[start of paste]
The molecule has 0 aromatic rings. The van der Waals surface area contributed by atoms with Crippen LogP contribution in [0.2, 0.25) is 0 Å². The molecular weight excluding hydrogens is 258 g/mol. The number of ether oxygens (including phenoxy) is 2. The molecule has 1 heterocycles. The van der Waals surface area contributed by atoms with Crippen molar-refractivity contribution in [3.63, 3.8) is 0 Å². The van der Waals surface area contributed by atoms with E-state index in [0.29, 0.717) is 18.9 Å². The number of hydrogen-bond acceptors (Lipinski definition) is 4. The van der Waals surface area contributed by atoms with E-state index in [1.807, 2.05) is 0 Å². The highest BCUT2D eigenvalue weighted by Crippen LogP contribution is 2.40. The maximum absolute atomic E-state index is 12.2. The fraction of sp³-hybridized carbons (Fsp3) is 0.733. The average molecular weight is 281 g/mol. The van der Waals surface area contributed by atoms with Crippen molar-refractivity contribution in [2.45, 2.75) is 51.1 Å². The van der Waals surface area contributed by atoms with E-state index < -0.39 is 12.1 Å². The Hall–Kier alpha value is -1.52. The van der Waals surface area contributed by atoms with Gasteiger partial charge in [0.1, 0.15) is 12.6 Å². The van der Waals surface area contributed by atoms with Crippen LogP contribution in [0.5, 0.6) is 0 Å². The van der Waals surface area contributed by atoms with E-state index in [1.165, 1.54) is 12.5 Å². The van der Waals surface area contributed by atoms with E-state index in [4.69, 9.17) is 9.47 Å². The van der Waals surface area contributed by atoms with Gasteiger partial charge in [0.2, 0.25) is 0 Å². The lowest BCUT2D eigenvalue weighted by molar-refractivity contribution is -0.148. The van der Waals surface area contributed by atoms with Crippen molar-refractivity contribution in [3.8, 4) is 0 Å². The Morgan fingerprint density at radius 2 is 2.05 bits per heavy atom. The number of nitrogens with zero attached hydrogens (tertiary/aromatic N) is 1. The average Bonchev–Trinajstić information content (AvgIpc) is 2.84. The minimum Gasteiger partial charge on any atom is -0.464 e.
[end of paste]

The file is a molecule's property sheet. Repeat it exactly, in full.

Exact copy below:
The molecule has 0 aromatic rings. The van der Waals surface area contributed by atoms with Crippen LogP contribution in [0.2, 0.25) is 0 Å². The molecular weight excluding hydrogens is 258 g/mol. The number of ether oxygens (including phenoxy) is 2. The molecule has 1 heterocycles. The van der Waals surface area contributed by atoms with Crippen molar-refractivity contribution in [3.63, 3.8) is 0 Å². The van der Waals surface area contributed by atoms with E-state index in [0.29, 0.717) is 18.9 Å². The number of hydrogen-bond acceptors (Lipinski definition) is 4. The van der Waals surface area contributed by atoms with E-state index in [1.807, 2.05) is 0 Å². The highest BCUT2D eigenvalue weighted by Crippen LogP contribution is 2.40. The maximum absolute atomic E-state index is 12.2. The fraction of sp³-hybridized carbons (Fsp3) is 0.733. The average molecular weight is 281 g/mol. The van der Waals surface area contributed by atoms with Crippen molar-refractivity contribution in [2.45, 2.75) is 51.1 Å². The van der Waals surface area contributed by atoms with E-state index < -0.39 is 12.1 Å². The Hall–Kier alpha value is -1.52. The van der Waals surface area contributed by atoms with Gasteiger partial charge in [0.1, 0.15) is 12.6 Å². The van der Waals surface area contributed by atoms with Crippen LogP contribution in [0.5, 0.6) is 0 Å². The van der Waals surface area contributed by atoms with E-state index in [1.165, 1.54) is 12.5 Å². The van der Waals surface area contributed by atoms with E-state index in [4.69, 9.17) is 9.47 Å². The van der Waals surface area contributed by atoms with Gasteiger partial charge in [0.2, 0.25) is 0 Å². The lowest BCUT2D eigenvalue weighted by molar-refractivity contribution is -0.148. The van der Waals surface area contributed by atoms with Crippen molar-refractivity contribution in [3.8, 4) is 0 Å². The Morgan fingerprint density at radius 2 is 2.05 bits per heavy atom. The number of nitrogens with zero attached hydrogens (tertiary/aromatic N) is 1. The average Bonchev–Trinajstić information content (AvgIpc) is 2.84. The minimum Gasteiger partial charge on any atom is -0.464 e.